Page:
Shtick, Pavilion and other great words
On Tuesday, those short listed for the prestigious Man Booker prize gathered in West London with the great and good of the literary establishment. As discussions ensued regarding the merit of the Judges’ decision, Howard Jacobson, winner of the 2010 prize, was succinct in highlighting that the main prerequisite is that they only be “good writers.”
Last week, Jacobson, who studied English at Cambridge, wrote in The Independent that he simply “wanted to make sentences, not win prizes” Stating that the sentences “were prize enough in themselves.”
Jacobson does indeed create undisputedly great sentences, but also, noticeably, uses great words; for example “shtick,” a word I had never previously encountered, or perhaps never noticed. Thus, not only has the reader been introduced to a beautiful sentence, but also a charming word.
The message “you don’t have to be a writer to appreciate words” is something that the founder of wordsmith.org Anu Garg’s 1 million followers, of which I am one, already take heed of, he tells me.
Each day, Garg e-mails his community of subscribers who reside in over 200 countries, a word of the day, together with the etymology and an example of the word’s use in context.
He provides this service free of charge and has been praised by the New York Times as “the most welcomed most enduring piece of daily mass e-mail in cyberspace.”
Perhaps, what is most fascinating is Garg’s background. He is an immigrant born and raised in Uttar Pradesh in Northern India who later moved to America. He did not begin learning English until the age of 9, in 6th grade, where growing up he learnt the British version and after moving to the United States switched to American English.
Garg, despite his lexicon of words, still considers himself a “lifelong student of the English Language.” Communicating with Garg, I was keen to understand how his Indian roots had influenced, both him and others.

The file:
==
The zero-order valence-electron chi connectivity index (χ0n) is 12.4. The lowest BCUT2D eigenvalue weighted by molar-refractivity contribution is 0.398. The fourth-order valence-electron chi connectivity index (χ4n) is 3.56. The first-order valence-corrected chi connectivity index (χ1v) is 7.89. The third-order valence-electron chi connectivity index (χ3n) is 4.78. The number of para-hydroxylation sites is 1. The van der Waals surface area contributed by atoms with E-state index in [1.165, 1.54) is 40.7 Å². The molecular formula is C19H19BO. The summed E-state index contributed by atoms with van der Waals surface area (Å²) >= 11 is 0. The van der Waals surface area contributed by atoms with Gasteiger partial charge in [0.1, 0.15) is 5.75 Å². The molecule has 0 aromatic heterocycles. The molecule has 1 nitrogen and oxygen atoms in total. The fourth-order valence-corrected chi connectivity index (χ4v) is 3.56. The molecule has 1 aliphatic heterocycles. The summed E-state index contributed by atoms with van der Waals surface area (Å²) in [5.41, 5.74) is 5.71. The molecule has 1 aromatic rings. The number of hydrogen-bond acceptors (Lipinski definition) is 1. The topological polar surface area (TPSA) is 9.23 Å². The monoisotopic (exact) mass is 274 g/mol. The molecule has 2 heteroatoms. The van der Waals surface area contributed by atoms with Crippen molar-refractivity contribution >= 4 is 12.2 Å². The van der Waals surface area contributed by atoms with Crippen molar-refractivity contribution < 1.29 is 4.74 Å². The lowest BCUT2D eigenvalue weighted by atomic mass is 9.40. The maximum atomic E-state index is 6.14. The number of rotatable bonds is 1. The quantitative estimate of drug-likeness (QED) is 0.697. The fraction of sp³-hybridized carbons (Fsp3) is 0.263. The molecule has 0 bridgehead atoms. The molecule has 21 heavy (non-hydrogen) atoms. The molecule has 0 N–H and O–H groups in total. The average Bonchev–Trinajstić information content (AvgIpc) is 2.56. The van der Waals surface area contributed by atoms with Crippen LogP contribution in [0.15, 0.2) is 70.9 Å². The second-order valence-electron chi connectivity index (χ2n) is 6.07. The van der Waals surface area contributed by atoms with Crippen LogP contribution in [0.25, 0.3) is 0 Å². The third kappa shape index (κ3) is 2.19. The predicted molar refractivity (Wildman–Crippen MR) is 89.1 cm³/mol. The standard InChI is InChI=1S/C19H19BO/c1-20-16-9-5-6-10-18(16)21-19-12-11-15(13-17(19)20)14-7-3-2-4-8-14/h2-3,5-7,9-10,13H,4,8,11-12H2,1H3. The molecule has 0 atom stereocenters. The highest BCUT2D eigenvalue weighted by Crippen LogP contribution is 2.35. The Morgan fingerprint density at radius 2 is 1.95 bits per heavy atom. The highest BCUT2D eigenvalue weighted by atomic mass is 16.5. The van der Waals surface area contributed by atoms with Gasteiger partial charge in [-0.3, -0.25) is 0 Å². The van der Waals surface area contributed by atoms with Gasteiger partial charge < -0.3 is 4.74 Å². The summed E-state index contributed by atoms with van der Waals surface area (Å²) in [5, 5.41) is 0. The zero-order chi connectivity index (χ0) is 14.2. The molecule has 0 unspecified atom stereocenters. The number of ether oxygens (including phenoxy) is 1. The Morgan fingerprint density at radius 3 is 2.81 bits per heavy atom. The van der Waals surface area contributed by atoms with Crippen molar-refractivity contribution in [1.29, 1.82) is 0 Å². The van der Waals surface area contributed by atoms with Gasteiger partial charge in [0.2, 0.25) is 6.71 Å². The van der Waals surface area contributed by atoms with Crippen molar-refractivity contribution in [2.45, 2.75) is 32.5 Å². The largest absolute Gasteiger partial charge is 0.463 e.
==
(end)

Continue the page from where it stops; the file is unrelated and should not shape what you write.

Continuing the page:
“In India there’s huge competition to succeed. People realize that good education is the key that opens doors to a better life.” This has resulted in India’s growing literacy levels and a burgeoning book market.
I asked Garg of how best to encourage young people, from all social classes in the United Kingdom, to take an interest in words. He replied, rather endearingly that it would “help if we shared the etymology. Once you see words as living beings: words are born, they grow and change, and sometimes they die out, they become much more than just words”.
To explain further:
“When you see that ‘pavilion’ is like a butterfly spreading its wings (from Latin papilio: butterfly) it’s easy to fall in love with words.”
It is apparent that Garg is more than just a purveyor of words; he is fervently enthusiastic and genuinely enthralled by them.
Furthermore, he does not underestimate the significance of words, but rather acknowledges them as valuable tools: “Words are the universal currency of humankind. The better we are with them, the better we can be in anything we do. With the right words we can do what money or power can’t.”
Some, like Jacobsen may prize great sentences, but others, myself included, are simply pleased with a great word.